The reason why I’m not talking Toronto and Philadelphia isn’t because they both lost their first series game. Overall I just think Kawhi has one foot out the door, OG Anunoby is hurt and Kyle Lowry’s playoff failures are still a thing. For the Sixers, Embiid is dealing with another knee issue, their bench stinks and the lack of shooting is a major flaw. I know that’s over simplifying both teams and if I’m wrong then I’m wrong but I think Boston and Milwaukee are best suited to win the east and give Golden State problems.
This postseason could be very interesting for this reason: I really think the two best teams in each conference will play each other in the divisional round and not the conference finals. Boston vs Milwaukee and Golden State vs Houston will both happen in the divisional round but both series could determine the actual winner of the conference. Or at least, that’s what I think.
On an incredible stretch run of basketball winning 20 of 21 games how did the Philadelphia 76ers lose in five to the undermanned Celtics? Even with Boston having home court advantage the Sixers seemed to be the favorites due to Bostons injury woes and momentum. The Sixers were trending towards a matchup with Lebron in the Eastern Conference finals. Philadelphia had two budding superstars and with the mid-season acquisitions of Marco Belinelli and Ersan Ilyasova a deeper team. So what went wrong? How did everything come crashing down on the hottest team in the league in a matter of five games? Was the winning streak a mirage? Was the matchup problem with the Celtics that egregious? Now with Lebron in the Western Conference there’s a chance this potential rematch can determine the outcome of the Eastern Conference. If these teams meet again during this years postseason both rosters will look different. I want to examine what struggles the Sixers went through and explore what triumphs did Boston achieve last Eastern Conference semifinals. I also want to analyze the effects of the new rosters and what impact they will have if a postseason rematch happens.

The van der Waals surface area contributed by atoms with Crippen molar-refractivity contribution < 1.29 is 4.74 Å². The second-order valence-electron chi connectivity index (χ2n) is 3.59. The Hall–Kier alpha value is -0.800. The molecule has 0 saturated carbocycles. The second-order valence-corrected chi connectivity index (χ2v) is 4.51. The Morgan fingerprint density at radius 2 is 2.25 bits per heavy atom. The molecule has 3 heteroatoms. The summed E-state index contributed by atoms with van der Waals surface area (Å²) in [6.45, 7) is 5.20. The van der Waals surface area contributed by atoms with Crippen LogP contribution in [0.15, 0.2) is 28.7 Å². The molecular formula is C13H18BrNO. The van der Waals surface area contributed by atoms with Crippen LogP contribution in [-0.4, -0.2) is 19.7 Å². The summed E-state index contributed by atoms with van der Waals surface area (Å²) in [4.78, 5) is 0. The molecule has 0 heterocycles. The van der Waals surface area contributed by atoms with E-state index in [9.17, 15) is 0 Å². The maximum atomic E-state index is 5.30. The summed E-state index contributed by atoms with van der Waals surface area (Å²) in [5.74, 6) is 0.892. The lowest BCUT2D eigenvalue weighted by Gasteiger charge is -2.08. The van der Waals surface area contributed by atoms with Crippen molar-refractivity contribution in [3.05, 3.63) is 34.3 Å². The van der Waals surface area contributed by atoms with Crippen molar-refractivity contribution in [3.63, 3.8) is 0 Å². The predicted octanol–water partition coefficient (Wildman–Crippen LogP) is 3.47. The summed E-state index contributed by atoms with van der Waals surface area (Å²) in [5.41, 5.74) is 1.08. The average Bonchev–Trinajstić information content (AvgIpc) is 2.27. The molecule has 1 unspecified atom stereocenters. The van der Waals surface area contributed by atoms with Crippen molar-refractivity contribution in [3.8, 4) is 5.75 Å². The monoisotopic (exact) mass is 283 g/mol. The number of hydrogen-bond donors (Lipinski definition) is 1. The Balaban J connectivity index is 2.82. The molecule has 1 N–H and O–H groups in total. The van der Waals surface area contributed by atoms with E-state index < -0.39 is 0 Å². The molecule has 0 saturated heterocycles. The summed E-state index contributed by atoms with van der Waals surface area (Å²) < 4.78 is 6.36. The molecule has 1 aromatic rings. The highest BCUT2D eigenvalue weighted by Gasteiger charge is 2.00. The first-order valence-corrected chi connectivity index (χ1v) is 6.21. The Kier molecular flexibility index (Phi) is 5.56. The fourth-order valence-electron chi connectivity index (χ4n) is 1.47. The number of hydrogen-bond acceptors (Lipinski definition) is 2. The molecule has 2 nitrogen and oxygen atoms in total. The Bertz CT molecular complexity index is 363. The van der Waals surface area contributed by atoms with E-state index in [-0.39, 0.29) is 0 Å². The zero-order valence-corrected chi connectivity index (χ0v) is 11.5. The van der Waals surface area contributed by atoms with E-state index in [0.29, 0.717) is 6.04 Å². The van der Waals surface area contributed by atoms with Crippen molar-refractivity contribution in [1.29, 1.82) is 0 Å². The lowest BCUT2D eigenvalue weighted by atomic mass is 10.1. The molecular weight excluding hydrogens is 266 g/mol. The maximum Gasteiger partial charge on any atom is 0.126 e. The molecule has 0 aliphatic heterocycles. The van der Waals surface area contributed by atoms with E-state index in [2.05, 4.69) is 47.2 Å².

The Sixers were up four points with a minute left to go in overtime during game three and up four points with a minute and thirty-seven seconds left to go during game five. Now those leads aren’t insurmountable and one possession games can be fickle with terribly blown calls, a convenient bounce of the ball, head scratching turnovers and weirdly called fouls. But there’s no question the Sixers should’ve closed those games. They are the type of games you have to win. I’m about to probe this series and go over what Philadelphia did wrong but a couple minutes is the difference from changing the narrative completely. I’m not even going to include game two where the Sixers were up five points with five minutes and forty-eight seconds left to go in the game. At least that scenario is less deplorable for the Sixers.
The end of game three and game five bring me to arguably the most important factor of Philadelphia’s descent: finishing games and situational basketball. Before I go more in depth here’s a video I made breaking down some of the 76ers end of game mishaps:
This was on the coaches for not making the correct play call adjustments and the players for not being poised enough to make the correct reads. Game three was tied and with five seconds left to go JJ Reddick throws a bad pass for a turnover transitioning Boston into an easy fast break bucket. Apparently the play the Sixers were running called for Simmons to get the pass from Reddick off an Embiid screen. The problem was Simmons never turned his head around but Reddick threw it anyways. Some might chalk that up to a miscommunication but Reddick has to identify the action more properly and hold onto the ball and adapt accordingly. Bottom line is if Simmons isn’t looking don’t pass the ball even if the play calls for it. Reddick should’ve known better.
Luckily Marco Belinelli made a last second buzzer beater to send the game into overtime. Ben Simmons gets an offensive rebound with seventeen seconds left in overtime and the Sixers were up one. You might be thinking to yourself that Simmons pulled the ball back out, got fouled and made the game a three point difference. Makes sense, right? If that’s what you’re thinking than you’d be wrong since Simmons immediately shot the ball, Boston got the rebound and called a timeout. The Celtics ended up running a simple but clever play knowing that the Sixers were switching most everything off-ball. During the play Embiid gets switched out onto Jaylen Brown off a Horford pindown and Tatum cross screen, clearing out the paint and lobbing an overhead entry pass to Horford for the easy two. The Celtics were dictating the terms of the game. But don’t worry though. The Sixers still have five seconds left to give themselves a solid chance at winning. Surely they can get a good shot off? Well, not quite. Simmons doesn’t throw a clean inbound pass to Embiid and Horford picks the ball off for the win. Oh good grief.